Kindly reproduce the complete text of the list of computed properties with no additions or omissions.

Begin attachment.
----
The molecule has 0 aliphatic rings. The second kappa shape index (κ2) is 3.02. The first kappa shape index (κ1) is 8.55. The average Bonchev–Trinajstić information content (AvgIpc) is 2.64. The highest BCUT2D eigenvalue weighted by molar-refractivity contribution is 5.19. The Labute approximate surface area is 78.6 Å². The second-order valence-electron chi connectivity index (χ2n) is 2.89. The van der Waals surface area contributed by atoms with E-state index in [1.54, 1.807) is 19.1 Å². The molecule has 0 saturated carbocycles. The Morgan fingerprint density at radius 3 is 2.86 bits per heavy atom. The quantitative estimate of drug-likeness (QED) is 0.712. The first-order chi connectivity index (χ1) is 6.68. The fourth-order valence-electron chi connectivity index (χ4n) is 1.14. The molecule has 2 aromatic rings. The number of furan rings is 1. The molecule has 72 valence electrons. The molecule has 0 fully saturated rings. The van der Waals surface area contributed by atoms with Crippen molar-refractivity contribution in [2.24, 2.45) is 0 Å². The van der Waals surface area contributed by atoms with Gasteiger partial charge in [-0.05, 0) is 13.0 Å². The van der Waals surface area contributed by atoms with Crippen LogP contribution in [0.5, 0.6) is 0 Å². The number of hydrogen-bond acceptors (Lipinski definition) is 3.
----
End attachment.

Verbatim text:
The molecule has 0 aliphatic rings. The second kappa shape index (κ2) is 3.02. The first kappa shape index (κ1) is 8.55. The average Bonchev–Trinajstić information content (AvgIpc) is 2.64. The highest BCUT2D eigenvalue weighted by molar-refractivity contribution is 5.19. The Labute approximate surface area is 78.6 Å². The second-order valence-electron chi connectivity index (χ2n) is 2.89. The van der Waals surface area contributed by atoms with E-state index in [1.54, 1.807) is 19.1 Å². The molecule has 0 saturated carbocycles. The Morgan fingerprint density at radius 3 is 2.86 bits per heavy atom. The quantitative estimate of drug-likeness (QED) is 0.712. The first-order chi connectivity index (χ1) is 6.68. The fourth-order valence-electron chi connectivity index (χ4n) is 1.14. The molecule has 2 aromatic rings. The number of furan rings is 1. The molecule has 72 valence electrons. The molecule has 0 fully saturated rings. The van der Waals surface area contributed by atoms with Crippen molar-refractivity contribution in [2.24, 2.45) is 0 Å². The van der Waals surface area contributed by atoms with Gasteiger partial charge in [-0.05, 0) is 13.0 Å². The van der Waals surface area contributed by atoms with Crippen LogP contribution in [0.5, 0.6) is 0 Å². The number of hydrogen-bond acceptors (Lipinski definition) is 3.